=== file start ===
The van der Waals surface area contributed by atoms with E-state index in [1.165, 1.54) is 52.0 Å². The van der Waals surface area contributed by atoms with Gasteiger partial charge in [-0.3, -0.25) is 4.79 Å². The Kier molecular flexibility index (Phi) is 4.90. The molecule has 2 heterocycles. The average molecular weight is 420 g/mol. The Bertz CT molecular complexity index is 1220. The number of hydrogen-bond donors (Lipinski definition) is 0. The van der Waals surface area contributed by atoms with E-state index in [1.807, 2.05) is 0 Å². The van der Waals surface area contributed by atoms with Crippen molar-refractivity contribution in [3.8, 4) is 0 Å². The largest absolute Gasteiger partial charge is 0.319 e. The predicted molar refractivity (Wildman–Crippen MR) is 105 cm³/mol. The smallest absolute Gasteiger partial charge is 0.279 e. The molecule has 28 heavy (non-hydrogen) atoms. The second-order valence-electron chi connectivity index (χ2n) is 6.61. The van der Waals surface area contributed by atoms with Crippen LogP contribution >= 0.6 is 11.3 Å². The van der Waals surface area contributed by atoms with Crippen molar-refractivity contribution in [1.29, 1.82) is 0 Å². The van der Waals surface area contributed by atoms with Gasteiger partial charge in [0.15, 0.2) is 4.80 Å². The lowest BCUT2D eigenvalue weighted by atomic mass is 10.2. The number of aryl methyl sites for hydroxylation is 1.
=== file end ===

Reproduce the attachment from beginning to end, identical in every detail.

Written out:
The van der Waals surface area contributed by atoms with E-state index in [1.165, 1.54) is 52.0 Å². The van der Waals surface area contributed by atoms with Gasteiger partial charge in [-0.3, -0.25) is 4.79 Å². The Kier molecular flexibility index (Phi) is 4.90. The molecule has 2 heterocycles. The average molecular weight is 420 g/mol. The Bertz CT molecular complexity index is 1220. The number of hydrogen-bond donors (Lipinski definition) is 0. The van der Waals surface area contributed by atoms with E-state index in [1.807, 2.05) is 0 Å². The van der Waals surface area contributed by atoms with Crippen molar-refractivity contribution in [3.8, 4) is 0 Å². The largest absolute Gasteiger partial charge is 0.319 e. The predicted molar refractivity (Wildman–Crippen MR) is 105 cm³/mol. The smallest absolute Gasteiger partial charge is 0.279 e. The molecule has 28 heavy (non-hydrogen) atoms. The second-order valence-electron chi connectivity index (χ2n) is 6.61. The van der Waals surface area contributed by atoms with Crippen LogP contribution >= 0.6 is 11.3 Å². The van der Waals surface area contributed by atoms with Crippen molar-refractivity contribution in [1.29, 1.82) is 0 Å². The van der Waals surface area contributed by atoms with Gasteiger partial charge in [0.15, 0.2) is 4.80 Å². The lowest BCUT2D eigenvalue weighted by atomic mass is 10.2. The number of aryl methyl sites for hydroxylation is 1.